A team of researchers from the University of Rochester has been digging for the answer, using followers and responses. They believe their work shows who has been winning the so-called "gender wars" on social media. Our guests:

  • Jiebo Luo, associate professor of computer science at the University of Rochester
  • Mike Johansson, senior lecturer of communications at RIT, and social media consultant at Fixitology

Should STEM become STEAM? We look at the growing movement to add arts to STEM (science, technology, engineering, and mathematics).

Supporters say that adding arts allows students to incorporate creativity and critical thinking, not just rote memorization. Opponents say this is a distraction, and the United States needs even more emphasis on STEM.

Our panel explores the impact of turning STEM into STEAM:

  • Dr. Hitomi Mukaibo, assistant professor of chemical engineering at the University of Rochester
  • Katie Maley, art teacher at Brighton High School
  • Laura Arnold, physics teacher at Brighton High School
  • Ben McLauchlin, 2014 Brighton High School graduate and currently a sophomore at SUNY Binghamton

We may not be not the universe's first advanced civilization.

University of Rochester astrophysicist Adam Frank is the co-author of a new paper that puts some numbers on how likely it is that humans are unique. His conclusion? Other intelligent life has very likely come before us. How often?

We discuss how Frank modified the famous "Drake Equation" of 1961, and why it's so likely that other intelligent life is either out there -- or has been out there, at one time or another.

Our Monthly Science Roundtable looks at gravitational waves. The remarkable story of the first detection of gravitational waves confirms that Einstein was right, which is not exactly news, but in this case it was: Einstein figured these waves exist, but he also figured that we'd never be able to build anything sensitive enough to detect them. So in that sense, Einstein was wrong.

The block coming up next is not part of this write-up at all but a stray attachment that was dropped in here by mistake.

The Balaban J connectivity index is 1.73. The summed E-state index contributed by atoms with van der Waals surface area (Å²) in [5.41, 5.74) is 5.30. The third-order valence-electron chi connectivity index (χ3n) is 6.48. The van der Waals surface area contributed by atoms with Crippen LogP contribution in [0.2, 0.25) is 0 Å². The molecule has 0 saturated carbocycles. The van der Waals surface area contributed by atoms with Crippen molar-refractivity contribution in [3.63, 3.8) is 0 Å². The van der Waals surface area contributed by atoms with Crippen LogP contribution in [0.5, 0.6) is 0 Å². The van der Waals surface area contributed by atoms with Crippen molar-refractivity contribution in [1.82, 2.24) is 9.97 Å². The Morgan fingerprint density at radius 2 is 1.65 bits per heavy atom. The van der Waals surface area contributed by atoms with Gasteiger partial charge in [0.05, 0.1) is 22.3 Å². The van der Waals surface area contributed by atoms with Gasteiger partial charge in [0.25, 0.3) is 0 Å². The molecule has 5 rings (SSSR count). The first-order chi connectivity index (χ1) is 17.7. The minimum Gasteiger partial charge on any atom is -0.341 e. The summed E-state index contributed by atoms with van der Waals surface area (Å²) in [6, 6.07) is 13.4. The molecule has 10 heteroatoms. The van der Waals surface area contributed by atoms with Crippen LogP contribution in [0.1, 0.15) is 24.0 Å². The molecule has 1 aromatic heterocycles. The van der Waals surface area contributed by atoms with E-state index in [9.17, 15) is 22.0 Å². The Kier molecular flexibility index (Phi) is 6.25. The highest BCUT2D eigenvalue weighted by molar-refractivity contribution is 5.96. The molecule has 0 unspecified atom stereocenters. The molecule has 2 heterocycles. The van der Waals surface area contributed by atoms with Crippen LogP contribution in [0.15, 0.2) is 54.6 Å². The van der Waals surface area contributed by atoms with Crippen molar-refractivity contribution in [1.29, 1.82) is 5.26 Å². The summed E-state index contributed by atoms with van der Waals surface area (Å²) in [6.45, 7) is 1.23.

Our panel explains what the waves are, how we detected them, where they came from, and what we might discover next. And there happens to be local connections, which we explain as well. Our guests:

Wait, there's a ninth planet? A ninth planet that's not Pluto?

Apparently there is, according to researchers who say the evidence is mounting that a big, super-Earth sized planet is hanging out on the far corners of our solar system. So if it's real, how come no one has officially discovered it yet? How do they know it's there? What does this mean for our group of planets? Is Pluto going to sue over its status or what?

In our Monthly Science Roundtable, we explore the search for Planet Nine, and we talk all things space. Our guests:

  • Brian Koberlein, RIT senior lecturer of physics
  • Michael Richmond, RIT professor of physics and director of the RIT Observatory
  • Kevin Cooke, a Ph.D. student in the astrophysical sciences and technology program at RIT

Our Monthly Science Roundtable asks: What if science could fix one of our country's big energy mistakes?

A decade ago, government was all-in on corn-based ethanol. This produced bad results on a number of levels: environmental, energy efficiency, the impact on food and crop rotation, etc. But now a team led by a researcher at the University of Rochester is zeroing in on a method to make ethanol much more efficient, and much less corrosive. Will it work? We explore the research.

  • Bill Jones, Ph.D., professor of chemistry, University of Rochester
  • Tom Baker, Ph.D., professor of chemistry, University of Ottawa